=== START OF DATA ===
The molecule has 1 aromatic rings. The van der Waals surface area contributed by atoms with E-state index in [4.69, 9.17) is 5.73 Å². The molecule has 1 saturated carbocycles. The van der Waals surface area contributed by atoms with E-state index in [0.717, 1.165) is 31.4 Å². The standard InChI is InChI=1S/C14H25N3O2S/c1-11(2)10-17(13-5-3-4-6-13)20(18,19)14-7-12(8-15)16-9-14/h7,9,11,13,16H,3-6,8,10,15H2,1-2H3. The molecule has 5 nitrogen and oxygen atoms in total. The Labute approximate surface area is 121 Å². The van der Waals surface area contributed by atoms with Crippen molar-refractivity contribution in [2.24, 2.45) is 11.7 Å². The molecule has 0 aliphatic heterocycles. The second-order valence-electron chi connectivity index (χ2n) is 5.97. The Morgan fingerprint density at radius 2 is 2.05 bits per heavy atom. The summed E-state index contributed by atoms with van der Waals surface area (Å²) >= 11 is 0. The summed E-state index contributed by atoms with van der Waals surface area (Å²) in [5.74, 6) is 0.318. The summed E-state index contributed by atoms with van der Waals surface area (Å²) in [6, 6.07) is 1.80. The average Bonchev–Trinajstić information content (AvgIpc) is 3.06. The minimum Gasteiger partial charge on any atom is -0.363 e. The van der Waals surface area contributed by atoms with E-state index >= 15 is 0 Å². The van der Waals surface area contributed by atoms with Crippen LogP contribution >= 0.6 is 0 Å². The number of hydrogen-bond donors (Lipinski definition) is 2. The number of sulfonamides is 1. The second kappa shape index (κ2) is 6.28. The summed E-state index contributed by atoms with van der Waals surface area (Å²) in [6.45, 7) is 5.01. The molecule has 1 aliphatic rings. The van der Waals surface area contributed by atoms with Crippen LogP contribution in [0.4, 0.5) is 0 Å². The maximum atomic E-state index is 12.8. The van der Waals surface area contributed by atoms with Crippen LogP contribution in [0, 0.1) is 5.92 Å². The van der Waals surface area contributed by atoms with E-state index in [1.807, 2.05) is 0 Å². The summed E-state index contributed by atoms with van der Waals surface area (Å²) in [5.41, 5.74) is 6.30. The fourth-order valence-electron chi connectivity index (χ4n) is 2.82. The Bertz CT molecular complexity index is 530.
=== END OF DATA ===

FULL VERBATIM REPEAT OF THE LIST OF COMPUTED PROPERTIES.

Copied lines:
The molecule has 1 aromatic rings. The van der Waals surface area contributed by atoms with E-state index in [4.69, 9.17) is 5.73 Å². The molecule has 1 saturated carbocycles. The van der Waals surface area contributed by atoms with E-state index in [0.717, 1.165) is 31.4 Å². The standard InChI is InChI=1S/C14H25N3O2S/c1-11(2)10-17(13-5-3-4-6-13)20(18,19)14-7-12(8-15)16-9-14/h7,9,11,13,16H,3-6,8,10,15H2,1-2H3. The molecule has 5 nitrogen and oxygen atoms in total. The Labute approximate surface area is 121 Å². The van der Waals surface area contributed by atoms with Crippen molar-refractivity contribution in [2.24, 2.45) is 11.7 Å². The molecule has 0 aliphatic heterocycles. The second-order valence-electron chi connectivity index (χ2n) is 5.97. The Morgan fingerprint density at radius 2 is 2.05 bits per heavy atom. The summed E-state index contributed by atoms with van der Waals surface area (Å²) >= 11 is 0. The summed E-state index contributed by atoms with van der Waals surface area (Å²) in [5.74, 6) is 0.318. The summed E-state index contributed by atoms with van der Waals surface area (Å²) in [6, 6.07) is 1.80. The average Bonchev–Trinajstić information content (AvgIpc) is 3.06. The minimum Gasteiger partial charge on any atom is -0.363 e. The van der Waals surface area contributed by atoms with E-state index >= 15 is 0 Å². The van der Waals surface area contributed by atoms with Crippen LogP contribution >= 0.6 is 0 Å². The number of hydrogen-bond donors (Lipinski definition) is 2. The number of sulfonamides is 1. The second kappa shape index (κ2) is 6.28. The summed E-state index contributed by atoms with van der Waals surface area (Å²) in [6.45, 7) is 5.01. The molecule has 1 aliphatic rings. The van der Waals surface area contributed by atoms with Crippen LogP contribution in [0.4, 0.5) is 0 Å². The maximum atomic E-state index is 12.8. The van der Waals surface area contributed by atoms with Crippen LogP contribution in [0, 0.1) is 5.92 Å². The van der Waals surface area contributed by atoms with E-state index in [1.807, 2.05) is 0 Å². The summed E-state index contributed by atoms with van der Waals surface area (Å²) in [5.41, 5.74) is 6.30. The fourth-order valence-electron chi connectivity index (χ4n) is 2.82. The Bertz CT molecular complexity index is 530.